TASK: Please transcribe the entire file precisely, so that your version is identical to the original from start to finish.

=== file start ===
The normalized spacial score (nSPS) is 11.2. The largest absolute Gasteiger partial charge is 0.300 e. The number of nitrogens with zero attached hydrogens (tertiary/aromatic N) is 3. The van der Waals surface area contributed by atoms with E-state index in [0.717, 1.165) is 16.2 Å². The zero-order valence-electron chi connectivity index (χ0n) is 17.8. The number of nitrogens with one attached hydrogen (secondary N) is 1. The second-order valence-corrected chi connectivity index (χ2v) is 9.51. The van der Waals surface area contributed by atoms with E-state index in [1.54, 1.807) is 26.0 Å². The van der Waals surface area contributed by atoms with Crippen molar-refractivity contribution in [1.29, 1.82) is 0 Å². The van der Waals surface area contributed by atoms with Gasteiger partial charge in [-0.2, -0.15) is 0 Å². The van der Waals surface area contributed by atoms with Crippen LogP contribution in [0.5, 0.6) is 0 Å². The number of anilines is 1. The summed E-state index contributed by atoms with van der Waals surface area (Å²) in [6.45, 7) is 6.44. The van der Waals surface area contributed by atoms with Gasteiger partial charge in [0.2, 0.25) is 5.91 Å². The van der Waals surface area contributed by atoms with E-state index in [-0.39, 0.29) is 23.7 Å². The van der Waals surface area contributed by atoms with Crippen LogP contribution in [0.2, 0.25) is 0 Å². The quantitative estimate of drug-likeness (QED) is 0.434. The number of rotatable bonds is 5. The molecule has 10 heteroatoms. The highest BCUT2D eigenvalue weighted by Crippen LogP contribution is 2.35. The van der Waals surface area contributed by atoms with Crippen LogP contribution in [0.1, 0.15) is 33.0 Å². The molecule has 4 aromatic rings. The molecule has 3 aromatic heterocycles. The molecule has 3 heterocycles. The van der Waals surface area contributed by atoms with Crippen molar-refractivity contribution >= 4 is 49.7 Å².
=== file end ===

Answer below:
The normalized spacial score (nSPS) is 11.2. The largest absolute Gasteiger partial charge is 0.300 e. The number of nitrogens with zero attached hydrogens (tertiary/aromatic N) is 3. The van der Waals surface area contributed by atoms with E-state index in [0.717, 1.165) is 16.2 Å². The zero-order valence-electron chi connectivity index (χ0n) is 17.8. The number of nitrogens with one attached hydrogen (secondary N) is 1. The second-order valence-corrected chi connectivity index (χ2v) is 9.51. The van der Waals surface area contributed by atoms with E-state index in [1.54, 1.807) is 26.0 Å². The van der Waals surface area contributed by atoms with Crippen molar-refractivity contribution in [1.29, 1.82) is 0 Å². The van der Waals surface area contributed by atoms with Gasteiger partial charge in [-0.2, -0.15) is 0 Å². The van der Waals surface area contributed by atoms with Crippen LogP contribution in [0.5, 0.6) is 0 Å². The number of anilines is 1. The summed E-state index contributed by atoms with van der Waals surface area (Å²) in [6.45, 7) is 6.44. The van der Waals surface area contributed by atoms with Gasteiger partial charge in [0.2, 0.25) is 5.91 Å². The van der Waals surface area contributed by atoms with E-state index in [-0.39, 0.29) is 23.7 Å². The van der Waals surface area contributed by atoms with Crippen LogP contribution in [0.2, 0.25) is 0 Å². The quantitative estimate of drug-likeness (QED) is 0.434. The number of rotatable bonds is 5. The molecule has 10 heteroatoms. The highest BCUT2D eigenvalue weighted by Crippen LogP contribution is 2.35. The van der Waals surface area contributed by atoms with Crippen LogP contribution in [0.1, 0.15) is 33.0 Å². The molecule has 4 aromatic rings. The molecule has 3 aromatic heterocycles. The molecule has 3 heterocycles. The van der Waals surface area contributed by atoms with Crippen molar-refractivity contribution >= 4 is 49.7 Å².